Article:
As part of a healthy lifestyle and to help reduce the risk of oral disease, follow these 5 steps to good oral health.
1. See your dentist regularly
- Regular checkups and professional cleanings are the best way to prevent problems or to stop small problems from getting worse.
- We will look for signs of oral disease. Oral diseases often go unnoticed and may lead to or be a sign of serious health problems in other parts of the body.
- Only the dentist has the care, skill and judgement to diagnose and treat oral health diseases and to meet all your oral health care needs.
2. Practise good oral hygiene
- Using a soft-bristle toothbrush, brush your teeth and tongue at least twice a day with fluoride toothpaste to remove plaque and bacteria that cause cavities and periodontal disease (gum disease).
- Floss every day. If you don’t floss, you are missing more than a third of your tooth surface.
- When choosing oral care products, look for the Canadian Dental Association (CDA) Seal of Recognition.
3. Eat a well-balanced diet
- Healthy food is good for your general health and your oral health. The nutrients that come from healthy foods help you to fight cavities and gum disease.
- Avoid excess sugar. It is one of the main causes of dental problems.
4. Check your mouth regularly
- Look for warning signs of periodontal disease (gum disease). Gum disease is one of the main reasons why adults lose their teeth. The warning signs include:
- Red, shiny, puffy, sore or sensitive gums
- Bleeding when you brush or floss
- Bad breath that won’t go away.
- Look for warning signs of oral cancer. The 3 most common sites for oral cancer are the sides and bottom of your tongue and the floor of your mouth. The warning signs include:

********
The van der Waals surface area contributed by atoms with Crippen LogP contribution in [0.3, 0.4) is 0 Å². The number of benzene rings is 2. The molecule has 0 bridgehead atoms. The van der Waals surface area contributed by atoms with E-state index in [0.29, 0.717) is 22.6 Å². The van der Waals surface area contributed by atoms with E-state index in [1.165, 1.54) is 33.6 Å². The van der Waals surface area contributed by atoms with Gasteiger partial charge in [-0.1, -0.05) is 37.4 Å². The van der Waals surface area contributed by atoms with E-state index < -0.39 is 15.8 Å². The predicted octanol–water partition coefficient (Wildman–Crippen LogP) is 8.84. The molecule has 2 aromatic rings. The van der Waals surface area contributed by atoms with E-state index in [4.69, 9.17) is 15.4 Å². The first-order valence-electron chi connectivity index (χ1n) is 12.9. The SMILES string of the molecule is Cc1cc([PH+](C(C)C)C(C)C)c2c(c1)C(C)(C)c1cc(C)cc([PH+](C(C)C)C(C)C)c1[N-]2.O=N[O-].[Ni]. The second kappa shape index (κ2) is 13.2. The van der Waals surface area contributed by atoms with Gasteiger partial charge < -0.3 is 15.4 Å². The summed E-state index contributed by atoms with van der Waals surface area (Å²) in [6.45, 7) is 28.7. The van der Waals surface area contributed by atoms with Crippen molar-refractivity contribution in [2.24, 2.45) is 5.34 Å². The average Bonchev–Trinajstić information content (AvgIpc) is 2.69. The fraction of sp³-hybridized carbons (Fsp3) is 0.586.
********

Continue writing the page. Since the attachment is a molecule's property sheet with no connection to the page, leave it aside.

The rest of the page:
- Bleeding that you can’t explain
- Open sores that don’t heal within 7 to 10 days
- White or red patches
- Numbness or tingling
- Small lumps and thickening on the sides or bottom of your tongue, the floor or roof of your mouth, the inside of your cheeks or on your gums.
- Report any of these warning signs to our office.
5. Don’t smoke or chew tobacco
- Smoking and chewing tobacco are dangerous to your oral health and your overall health.
- Tobacco use is a major cause of tooth loss through gum disease and may lead to serious problems like oral cancer.
- Tobacco can cause heart disease and a variety of cancers.
If you take care of your teeth and gums at home and visit our office regularly, your smile should last you a lifetime.
How to Spot Trouble
Here is a quick guide to common dental problems. You should visit your dentist if you have these warning signs.
Bad breath that doesn't go away
The cause might be gum disease, food, drinking, smoking, medicine you are taking or a health condition. If you cannot get rid of bad breath with daily brushing and flossing, see our office.
Your gums bleed when you brush or floss
If you just started to floss, a little bleeding is normal. But if you bleed almost every time you brush or floss your teeth, see our office.
For women, menopause may be the cause. Also elderly people have very dry mouths. It is also a side effect of many common medicines. It does not feel good and it can make dental problems worse. You need to tell us if you have this problem.
A tooth that is a little bit loose
A loose tooth could be caused by gum disease or by a blow to the mouth. In any case, it is a serious problem. You should see our office.
A sore mouth
A sore mouth might be caused by false teeth that don't fit well. It could also be from leaving false teeth in overnight. "Burning mouth syndrome" is a problem that affects some older women. Not eating the right kind of food may also be the cause.
Bleeding that you can't explain
Mouth sores that don't heal in 7 to 10 days
White or red patches in your mouth
Feeling numb or sore inside your mouth
These symptoms may be signs of oral cancer. See our office right away.
Teeth that are sensitive to:
Teeth can become sensitive all of a sudden, or it can happen over time. In most cases, this kind of pain means something is wrong. Check with us so we can eliminate this problem. You don't want to have this problem for the rest of your life.